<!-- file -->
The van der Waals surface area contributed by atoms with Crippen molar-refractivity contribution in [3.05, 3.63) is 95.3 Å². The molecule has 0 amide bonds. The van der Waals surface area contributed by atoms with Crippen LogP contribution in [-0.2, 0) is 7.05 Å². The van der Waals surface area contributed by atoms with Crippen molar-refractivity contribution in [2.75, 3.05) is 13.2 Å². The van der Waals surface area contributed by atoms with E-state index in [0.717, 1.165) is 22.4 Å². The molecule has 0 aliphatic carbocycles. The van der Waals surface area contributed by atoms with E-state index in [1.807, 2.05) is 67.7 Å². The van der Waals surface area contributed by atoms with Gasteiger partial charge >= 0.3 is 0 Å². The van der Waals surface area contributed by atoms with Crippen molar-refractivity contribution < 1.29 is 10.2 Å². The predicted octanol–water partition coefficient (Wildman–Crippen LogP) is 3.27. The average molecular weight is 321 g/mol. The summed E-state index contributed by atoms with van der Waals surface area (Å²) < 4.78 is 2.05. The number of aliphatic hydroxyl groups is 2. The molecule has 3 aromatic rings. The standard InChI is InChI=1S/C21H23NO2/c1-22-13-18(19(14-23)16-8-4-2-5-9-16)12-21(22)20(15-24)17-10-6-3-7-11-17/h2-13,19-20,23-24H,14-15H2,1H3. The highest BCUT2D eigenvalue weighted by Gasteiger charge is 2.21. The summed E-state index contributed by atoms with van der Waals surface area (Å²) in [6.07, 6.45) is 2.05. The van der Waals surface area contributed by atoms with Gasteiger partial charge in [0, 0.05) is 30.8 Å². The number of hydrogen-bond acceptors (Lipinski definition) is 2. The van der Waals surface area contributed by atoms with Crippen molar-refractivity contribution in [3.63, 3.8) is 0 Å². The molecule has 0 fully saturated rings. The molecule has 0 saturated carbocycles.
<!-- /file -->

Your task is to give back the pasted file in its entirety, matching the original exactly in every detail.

The van der Waals surface area contributed by atoms with Crippen molar-refractivity contribution in [3.05, 3.63) is 95.3 Å². The molecule has 0 amide bonds. The van der Waals surface area contributed by atoms with Crippen LogP contribution in [-0.2, 0) is 7.05 Å². The van der Waals surface area contributed by atoms with Crippen molar-refractivity contribution in [2.75, 3.05) is 13.2 Å². The van der Waals surface area contributed by atoms with E-state index in [0.717, 1.165) is 22.4 Å². The molecule has 0 aliphatic carbocycles. The van der Waals surface area contributed by atoms with E-state index in [1.807, 2.05) is 67.7 Å². The van der Waals surface area contributed by atoms with Gasteiger partial charge >= 0.3 is 0 Å². The van der Waals surface area contributed by atoms with Crippen molar-refractivity contribution < 1.29 is 10.2 Å². The predicted octanol–water partition coefficient (Wildman–Crippen LogP) is 3.27. The average molecular weight is 321 g/mol. The summed E-state index contributed by atoms with van der Waals surface area (Å²) < 4.78 is 2.05. The number of aliphatic hydroxyl groups is 2. The molecule has 3 aromatic rings. The standard InChI is InChI=1S/C21H23NO2/c1-22-13-18(19(14-23)16-8-4-2-5-9-16)12-21(22)20(15-24)17-10-6-3-7-11-17/h2-13,19-20,23-24H,14-15H2,1H3. The highest BCUT2D eigenvalue weighted by Gasteiger charge is 2.21. The summed E-state index contributed by atoms with van der Waals surface area (Å²) in [6.07, 6.45) is 2.05. The van der Waals surface area contributed by atoms with Gasteiger partial charge in [0, 0.05) is 30.8 Å². The number of hydrogen-bond acceptors (Lipinski definition) is 2. The van der Waals surface area contributed by atoms with Crippen molar-refractivity contribution in [3.63, 3.8) is 0 Å². The molecule has 0 fully saturated rings. The molecule has 0 saturated carbocycles.